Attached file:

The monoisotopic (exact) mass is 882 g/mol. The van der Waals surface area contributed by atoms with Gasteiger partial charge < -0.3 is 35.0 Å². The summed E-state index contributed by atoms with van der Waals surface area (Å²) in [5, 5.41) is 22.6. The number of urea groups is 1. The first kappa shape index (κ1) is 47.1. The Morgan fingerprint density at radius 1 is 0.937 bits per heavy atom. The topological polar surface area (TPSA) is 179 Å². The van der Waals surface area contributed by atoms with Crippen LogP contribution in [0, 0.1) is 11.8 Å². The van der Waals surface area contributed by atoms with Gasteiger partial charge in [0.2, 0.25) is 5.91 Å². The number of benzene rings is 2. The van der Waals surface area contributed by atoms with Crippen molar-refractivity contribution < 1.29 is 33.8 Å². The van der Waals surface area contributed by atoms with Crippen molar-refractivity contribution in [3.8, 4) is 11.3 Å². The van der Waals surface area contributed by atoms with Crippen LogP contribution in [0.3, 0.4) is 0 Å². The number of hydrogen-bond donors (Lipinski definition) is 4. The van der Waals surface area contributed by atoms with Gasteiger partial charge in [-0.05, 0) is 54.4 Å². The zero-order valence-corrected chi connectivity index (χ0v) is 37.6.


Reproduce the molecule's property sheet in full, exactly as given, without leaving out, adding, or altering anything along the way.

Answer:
The monoisotopic (exact) mass is 882 g/mol. The van der Waals surface area contributed by atoms with Gasteiger partial charge < -0.3 is 35.0 Å². The summed E-state index contributed by atoms with van der Waals surface area (Å²) in [5, 5.41) is 22.6. The number of urea groups is 1. The first kappa shape index (κ1) is 47.1. The Morgan fingerprint density at radius 1 is 0.937 bits per heavy atom. The topological polar surface area (TPSA) is 179 Å². The van der Waals surface area contributed by atoms with Crippen LogP contribution in [0, 0.1) is 11.8 Å². The van der Waals surface area contributed by atoms with Gasteiger partial charge in [0.2, 0.25) is 5.91 Å². The number of benzene rings is 2. The van der Waals surface area contributed by atoms with Crippen molar-refractivity contribution < 1.29 is 33.8 Å². The van der Waals surface area contributed by atoms with Crippen molar-refractivity contribution in [3.8, 4) is 11.3 Å². The van der Waals surface area contributed by atoms with Crippen LogP contribution in [0.3, 0.4) is 0 Å². The number of hydrogen-bond donors (Lipinski definition) is 4. The van der Waals surface area contributed by atoms with Gasteiger partial charge in [-0.05, 0) is 54.4 Å². The zero-order valence-corrected chi connectivity index (χ0v) is 37.6.